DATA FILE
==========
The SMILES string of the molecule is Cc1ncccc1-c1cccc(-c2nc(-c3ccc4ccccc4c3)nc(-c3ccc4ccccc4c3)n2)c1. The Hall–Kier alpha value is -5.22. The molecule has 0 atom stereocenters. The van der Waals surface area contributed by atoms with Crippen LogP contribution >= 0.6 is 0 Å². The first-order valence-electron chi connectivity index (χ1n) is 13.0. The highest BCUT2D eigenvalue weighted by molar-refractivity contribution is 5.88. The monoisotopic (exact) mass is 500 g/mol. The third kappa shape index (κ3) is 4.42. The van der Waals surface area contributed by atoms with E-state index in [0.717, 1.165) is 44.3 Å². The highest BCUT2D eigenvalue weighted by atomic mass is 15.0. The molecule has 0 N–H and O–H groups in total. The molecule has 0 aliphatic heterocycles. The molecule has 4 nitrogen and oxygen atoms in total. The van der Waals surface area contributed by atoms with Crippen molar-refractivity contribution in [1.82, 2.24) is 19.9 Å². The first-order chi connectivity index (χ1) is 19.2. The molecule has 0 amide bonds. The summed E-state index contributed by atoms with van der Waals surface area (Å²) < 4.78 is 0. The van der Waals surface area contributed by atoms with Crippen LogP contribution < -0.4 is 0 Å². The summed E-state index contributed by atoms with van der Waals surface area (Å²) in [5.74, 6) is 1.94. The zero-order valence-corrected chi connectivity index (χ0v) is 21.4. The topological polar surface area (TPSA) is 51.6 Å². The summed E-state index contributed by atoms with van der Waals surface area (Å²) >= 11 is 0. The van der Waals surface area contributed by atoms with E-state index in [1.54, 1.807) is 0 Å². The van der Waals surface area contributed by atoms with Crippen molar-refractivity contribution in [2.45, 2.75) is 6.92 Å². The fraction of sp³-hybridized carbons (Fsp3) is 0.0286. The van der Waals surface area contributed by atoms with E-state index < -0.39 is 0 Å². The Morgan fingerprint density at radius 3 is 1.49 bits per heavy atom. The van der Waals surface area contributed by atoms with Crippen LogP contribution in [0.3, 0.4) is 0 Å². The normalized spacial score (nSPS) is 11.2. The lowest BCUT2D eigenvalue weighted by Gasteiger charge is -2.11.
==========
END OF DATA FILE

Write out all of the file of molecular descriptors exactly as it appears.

The SMILES string of the molecule is Cc1ncccc1-c1cccc(-c2nc(-c3ccc4ccccc4c3)nc(-c3ccc4ccccc4c3)n2)c1. The Hall–Kier alpha value is -5.22. The molecule has 0 atom stereocenters. The van der Waals surface area contributed by atoms with Crippen LogP contribution >= 0.6 is 0 Å². The first-order valence-electron chi connectivity index (χ1n) is 13.0. The highest BCUT2D eigenvalue weighted by molar-refractivity contribution is 5.88. The monoisotopic (exact) mass is 500 g/mol. The third kappa shape index (κ3) is 4.42. The van der Waals surface area contributed by atoms with E-state index in [0.717, 1.165) is 44.3 Å². The highest BCUT2D eigenvalue weighted by atomic mass is 15.0. The molecule has 0 N–H and O–H groups in total. The molecule has 0 aliphatic heterocycles. The molecule has 4 nitrogen and oxygen atoms in total. The van der Waals surface area contributed by atoms with Crippen molar-refractivity contribution in [1.82, 2.24) is 19.9 Å². The first-order chi connectivity index (χ1) is 19.2. The molecule has 0 amide bonds. The summed E-state index contributed by atoms with van der Waals surface area (Å²) < 4.78 is 0. The van der Waals surface area contributed by atoms with Crippen LogP contribution < -0.4 is 0 Å². The summed E-state index contributed by atoms with van der Waals surface area (Å²) in [5.74, 6) is 1.94. The zero-order valence-corrected chi connectivity index (χ0v) is 21.4. The topological polar surface area (TPSA) is 51.6 Å². The summed E-state index contributed by atoms with van der Waals surface area (Å²) >= 11 is 0. The van der Waals surface area contributed by atoms with E-state index in [1.54, 1.807) is 0 Å². The van der Waals surface area contributed by atoms with Crippen molar-refractivity contribution in [2.45, 2.75) is 6.92 Å². The fraction of sp³-hybridized carbons (Fsp3) is 0.0286. The van der Waals surface area contributed by atoms with E-state index < -0.39 is 0 Å². The Morgan fingerprint density at radius 3 is 1.49 bits per heavy atom. The van der Waals surface area contributed by atoms with Crippen LogP contribution in [0.3, 0.4) is 0 Å². The normalized spacial score (nSPS) is 11.2. The lowest BCUT2D eigenvalue weighted by Gasteiger charge is -2.11.